WARNING: Graphic photos ahead.
Cancer is a ruthless adversary, a silent nemesis that attacks a person from the inside out.
And as cancer statistics continue to rise, so do the number of families that share in the suffering of a cancer-stricken patient.
For Carlo Bravo and his family, their cancer journey began in January 2013, when Carlo was diagnosed with embryonal rhabdomyosarcoma, a very rare and aggressive type of cancer.
Living with cancer
Living with cancer is no small feat, and every day of life is a small victory in itself.
It’s been three years since Carlo was first diagnosed with the big C — three years of victory for this brave fighter.
Carlo has been through indescribable physical pain and suffering. Since 2013, he has undergone 33 sessions of radiation therapy, one and a half years of IV chemotherapy, as well as a major surgery in November 2014.
The tissues and bones of his right face had been affected by the disease. A tumor protruded from his mouth and lips, making speaking, eating, and sleeping difficult.
After the surgery, Carlo changed his lifestyle. He ate more fish, fruits and vegetables, and avoided eating meat. Carlo was cancer-free.
Click next to find out how things took a turn for the worse for Carlo and his family
Just when it seemed like Carlo had finally triumphed over cancer, the disease struck a second time–bigger, angrier, and more aggressive than before. It was May 2015 — barely 6 months after his surgery.
His doctors put him on Pazopanib, an expensive oral chemotherapy drug. Despite shelling out Php 100,000 a month for the drug, Carlo’s tumor had not responded after five months of treatment. In fact, it had only grown larger, leading Carlo’s doctors to conclude that the tumor had become resistant to the drug.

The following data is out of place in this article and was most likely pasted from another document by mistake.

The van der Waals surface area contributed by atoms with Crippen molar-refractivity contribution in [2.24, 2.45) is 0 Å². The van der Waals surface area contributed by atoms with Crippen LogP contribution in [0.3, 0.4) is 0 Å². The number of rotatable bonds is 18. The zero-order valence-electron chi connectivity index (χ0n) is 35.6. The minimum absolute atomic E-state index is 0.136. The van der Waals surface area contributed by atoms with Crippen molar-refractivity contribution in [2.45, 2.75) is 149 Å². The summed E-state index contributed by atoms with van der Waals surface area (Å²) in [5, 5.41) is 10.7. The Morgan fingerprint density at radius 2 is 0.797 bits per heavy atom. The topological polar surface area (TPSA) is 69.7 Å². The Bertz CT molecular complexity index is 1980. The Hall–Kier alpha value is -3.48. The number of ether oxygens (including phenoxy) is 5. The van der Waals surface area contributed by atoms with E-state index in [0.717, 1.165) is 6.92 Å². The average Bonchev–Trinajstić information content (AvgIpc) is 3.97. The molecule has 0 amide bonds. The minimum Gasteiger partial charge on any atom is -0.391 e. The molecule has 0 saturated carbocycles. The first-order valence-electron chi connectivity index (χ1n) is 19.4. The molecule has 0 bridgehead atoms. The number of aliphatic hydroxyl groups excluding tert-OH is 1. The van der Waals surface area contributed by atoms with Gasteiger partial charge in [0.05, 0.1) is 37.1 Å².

All possible treatments and procedures were done but to no avail. Doctors were at a loss, and advised Carlo to seek treatment in Singapore.
In January 2016, Carlos flew to Singapore, where he was advised to continue taking Pazopanib in a bid to shrink the size of the tumor, which was otherwise inoperable.
Financial devastation and a race against time
Today, the tumor has shrunk, and surgery can be done. But the family has ran out of funds, and they are racing against time.
In the three years that Carlos has been living with cancer, the family has spent millions in diagnostic procedures, hospitalization, a surgery, various treatments, and personalized nutrition. They have sold their assets, asked from family and friends, as well as the Philippine Charity Sweepstakes Office (PCSO).
Carlo needs $100,000 AUD more for his operation in Singapore to push through. The surgery needs to be done soon before the tumor once more becomes resistant to Pazopanib.
Hoping to raise funds for the much-needed surgery, Carlo’s loved ones have set-up a crowd-funding page, Your Coffee Fund vs Cancer.
As of writing, almost $14,000 has been raised–still a long way off from the needed amount.
Holding on to a cancer-free tomorrow
Carlo runs the risk of becoming half-paralyzed from the surgery. But he remains undaunted. Though staring uncertainty in the face, Carlo continues to hope for a cancer-free tomorrow.
Cancer may have robbed him of his former life and left his family in dire financial need. It may have disfigured him, but his spirit remains intact. This brave warrior still has so much fight in him. He is victorious–one day at a time.
Read: Strength of a Father: Dad Survives Terminal Brain Cancer With New Therapy and Family Support
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